Anthony Bourdain’s Parts Unknown spotlights “One of the last of its kind” Trader Vic’s

Published On October 19, 2015 | By Rob Arias | Local Business, News & Commentary

Season 6 of the popular CNN Show Anthony Bourdain’s Parts Unknown brought the popular television personality to San Francisco. Bourdain makes a pit stop across the bay to sip Mai Tai’s with writer Sean Wilsey at Emeryville’s own Trader Vic’s. The two discuss the ongoing subject of gentrification and the impact it’s having on the area’s culture.

“One of the last of its kind. Started in Oakland. One of a wave of Tiki themed Polynesian fantasy bars and nightclubs that for a time spread across America” describes Bourdain as he orders a Mai Tai Wave (A trio of Mai Tai’s served on a mini wood surf board).

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Trader Vic’s originally opened in Oakland on San Pablo Avenue in 1937 and moved to its Emeryville location in 1972. They renovated in 2010 and have experienced a strong resurgence after a slow decline. A recent dispute with neighboring residents over a cabaret license to feature live music coupled with the highest in the nation minimum wage ordinance has threaten to derail this revival though.

We wrote extensively about the history of “America’s first fusion restaurant concept” and its founder Victor Bergeron back in 2013. Vic’s granddaughter Eve is still involved in the day-to-day operations of the restaurant.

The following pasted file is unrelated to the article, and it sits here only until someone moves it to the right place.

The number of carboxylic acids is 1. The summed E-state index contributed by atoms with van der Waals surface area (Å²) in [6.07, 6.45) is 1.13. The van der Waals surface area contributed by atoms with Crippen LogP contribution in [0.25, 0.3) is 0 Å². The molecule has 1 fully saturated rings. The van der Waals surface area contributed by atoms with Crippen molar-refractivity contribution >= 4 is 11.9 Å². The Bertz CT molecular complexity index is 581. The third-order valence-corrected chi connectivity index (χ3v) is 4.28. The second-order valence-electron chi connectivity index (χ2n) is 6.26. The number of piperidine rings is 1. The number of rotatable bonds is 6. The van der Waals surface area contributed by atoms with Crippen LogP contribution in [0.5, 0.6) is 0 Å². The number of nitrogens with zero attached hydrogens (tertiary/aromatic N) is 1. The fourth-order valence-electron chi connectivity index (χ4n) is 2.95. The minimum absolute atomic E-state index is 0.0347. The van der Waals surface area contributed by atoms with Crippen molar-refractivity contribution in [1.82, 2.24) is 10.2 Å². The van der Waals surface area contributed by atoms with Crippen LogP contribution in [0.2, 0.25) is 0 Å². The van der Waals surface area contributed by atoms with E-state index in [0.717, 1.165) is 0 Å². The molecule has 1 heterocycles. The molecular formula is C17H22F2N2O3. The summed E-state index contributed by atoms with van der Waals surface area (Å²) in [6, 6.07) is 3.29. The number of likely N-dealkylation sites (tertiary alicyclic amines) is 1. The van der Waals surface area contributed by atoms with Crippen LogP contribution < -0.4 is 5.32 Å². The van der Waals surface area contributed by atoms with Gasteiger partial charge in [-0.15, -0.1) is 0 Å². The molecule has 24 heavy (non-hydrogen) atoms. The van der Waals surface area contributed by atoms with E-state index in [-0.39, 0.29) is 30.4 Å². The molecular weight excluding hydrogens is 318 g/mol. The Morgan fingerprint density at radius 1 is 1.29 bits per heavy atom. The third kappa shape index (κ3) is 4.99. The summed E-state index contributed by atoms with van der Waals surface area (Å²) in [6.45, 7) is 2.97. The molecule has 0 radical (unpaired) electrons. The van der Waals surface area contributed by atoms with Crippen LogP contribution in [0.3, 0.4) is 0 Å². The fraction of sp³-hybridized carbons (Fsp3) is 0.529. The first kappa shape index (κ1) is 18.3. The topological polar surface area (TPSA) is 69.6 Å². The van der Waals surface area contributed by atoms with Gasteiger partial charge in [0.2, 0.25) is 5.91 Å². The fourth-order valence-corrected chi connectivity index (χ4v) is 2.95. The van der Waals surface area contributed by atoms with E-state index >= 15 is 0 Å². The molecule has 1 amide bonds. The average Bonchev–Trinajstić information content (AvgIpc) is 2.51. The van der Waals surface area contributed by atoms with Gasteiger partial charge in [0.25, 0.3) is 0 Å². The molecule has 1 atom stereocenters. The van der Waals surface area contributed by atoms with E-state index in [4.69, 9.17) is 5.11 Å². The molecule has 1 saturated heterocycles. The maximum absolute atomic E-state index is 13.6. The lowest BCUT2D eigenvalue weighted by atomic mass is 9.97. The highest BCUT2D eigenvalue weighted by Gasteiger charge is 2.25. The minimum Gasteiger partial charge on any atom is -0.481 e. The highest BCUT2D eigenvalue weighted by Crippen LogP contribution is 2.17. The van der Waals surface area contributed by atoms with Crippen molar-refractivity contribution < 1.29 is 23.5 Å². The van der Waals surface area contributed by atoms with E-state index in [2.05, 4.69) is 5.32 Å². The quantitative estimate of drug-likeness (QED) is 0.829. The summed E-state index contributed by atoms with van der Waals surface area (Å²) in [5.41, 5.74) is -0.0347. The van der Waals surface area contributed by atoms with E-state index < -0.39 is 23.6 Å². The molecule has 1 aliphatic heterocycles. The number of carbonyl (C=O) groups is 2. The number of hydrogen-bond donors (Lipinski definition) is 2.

Other East Bay stops along the way in the episode include Oakland’s Juhu Beach Club located in the Temescal area and Miss Ollie’s in Old Oakland. Bourdain is chef, bestselling author and the recipient of multiple Emmy’s for his unique combination of adventure and culinary exploits. Parts Unknown airs Sundays on CNN at 9 p.m. ET/PT.

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About The Author

is a third generation Californian and East Bay native who moved to Emeryville in 2003. A new parent in the community, he can often be seen walking his French Bulldog rescue "Fiona" around his Park Avenue District neighborhood, traversing the greenway on his bike or enjoying his favorite Emeryville small businesses. Rob's "day job" is as a creative professional.

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